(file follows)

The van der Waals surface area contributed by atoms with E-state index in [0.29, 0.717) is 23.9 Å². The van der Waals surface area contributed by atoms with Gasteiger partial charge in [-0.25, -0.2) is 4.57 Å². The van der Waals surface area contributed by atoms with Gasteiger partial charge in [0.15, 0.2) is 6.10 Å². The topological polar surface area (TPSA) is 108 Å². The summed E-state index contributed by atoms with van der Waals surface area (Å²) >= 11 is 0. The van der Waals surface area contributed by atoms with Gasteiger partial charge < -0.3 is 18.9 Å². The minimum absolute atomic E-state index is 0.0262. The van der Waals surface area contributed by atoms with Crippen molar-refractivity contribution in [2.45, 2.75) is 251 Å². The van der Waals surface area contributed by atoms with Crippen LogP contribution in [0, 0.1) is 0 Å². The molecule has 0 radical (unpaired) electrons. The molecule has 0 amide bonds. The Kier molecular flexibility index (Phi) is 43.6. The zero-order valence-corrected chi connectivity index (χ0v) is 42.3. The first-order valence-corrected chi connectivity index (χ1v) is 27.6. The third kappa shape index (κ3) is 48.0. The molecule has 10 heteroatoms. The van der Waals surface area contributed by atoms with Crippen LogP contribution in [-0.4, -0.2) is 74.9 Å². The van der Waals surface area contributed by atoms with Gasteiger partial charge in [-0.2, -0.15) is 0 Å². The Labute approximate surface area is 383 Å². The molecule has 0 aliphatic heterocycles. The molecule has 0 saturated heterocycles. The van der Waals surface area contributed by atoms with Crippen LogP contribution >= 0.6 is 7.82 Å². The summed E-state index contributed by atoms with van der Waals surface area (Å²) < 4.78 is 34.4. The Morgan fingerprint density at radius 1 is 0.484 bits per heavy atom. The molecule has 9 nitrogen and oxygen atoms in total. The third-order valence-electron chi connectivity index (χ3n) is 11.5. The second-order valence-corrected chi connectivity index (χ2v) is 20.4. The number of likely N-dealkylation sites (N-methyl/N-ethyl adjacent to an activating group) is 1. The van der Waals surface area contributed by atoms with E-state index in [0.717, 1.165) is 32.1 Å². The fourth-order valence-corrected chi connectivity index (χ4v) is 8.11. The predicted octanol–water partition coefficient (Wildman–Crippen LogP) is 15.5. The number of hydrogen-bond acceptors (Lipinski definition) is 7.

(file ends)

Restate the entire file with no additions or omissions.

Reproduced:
The van der Waals surface area contributed by atoms with E-state index in [0.29, 0.717) is 23.9 Å². The van der Waals surface area contributed by atoms with Gasteiger partial charge in [-0.25, -0.2) is 4.57 Å². The van der Waals surface area contributed by atoms with Gasteiger partial charge in [0.15, 0.2) is 6.10 Å². The topological polar surface area (TPSA) is 108 Å². The summed E-state index contributed by atoms with van der Waals surface area (Å²) >= 11 is 0. The van der Waals surface area contributed by atoms with Gasteiger partial charge < -0.3 is 18.9 Å². The minimum absolute atomic E-state index is 0.0262. The van der Waals surface area contributed by atoms with Crippen molar-refractivity contribution in [2.45, 2.75) is 251 Å². The van der Waals surface area contributed by atoms with Crippen LogP contribution in [0, 0.1) is 0 Å². The molecule has 0 radical (unpaired) electrons. The molecule has 0 amide bonds. The Kier molecular flexibility index (Phi) is 43.6. The zero-order valence-corrected chi connectivity index (χ0v) is 42.3. The first-order valence-corrected chi connectivity index (χ1v) is 27.6. The third kappa shape index (κ3) is 48.0. The molecule has 10 heteroatoms. The van der Waals surface area contributed by atoms with Crippen LogP contribution in [-0.4, -0.2) is 74.9 Å². The van der Waals surface area contributed by atoms with Gasteiger partial charge in [-0.2, -0.15) is 0 Å². The Labute approximate surface area is 383 Å². The molecule has 0 aliphatic heterocycles. The molecule has 0 saturated heterocycles. The van der Waals surface area contributed by atoms with Crippen LogP contribution >= 0.6 is 7.82 Å². The summed E-state index contributed by atoms with van der Waals surface area (Å²) < 4.78 is 34.4. The Morgan fingerprint density at radius 1 is 0.484 bits per heavy atom. The molecule has 9 nitrogen and oxygen atoms in total. The third-order valence-electron chi connectivity index (χ3n) is 11.5. The second-order valence-corrected chi connectivity index (χ2v) is 20.4. The number of likely N-dealkylation sites (N-methyl/N-ethyl adjacent to an activating group) is 1. The van der Waals surface area contributed by atoms with E-state index in [0.717, 1.165) is 32.1 Å². The fourth-order valence-corrected chi connectivity index (χ4v) is 8.11. The predicted octanol–water partition coefficient (Wildman–Crippen LogP) is 15.5. The number of hydrogen-bond acceptors (Lipinski definition) is 7.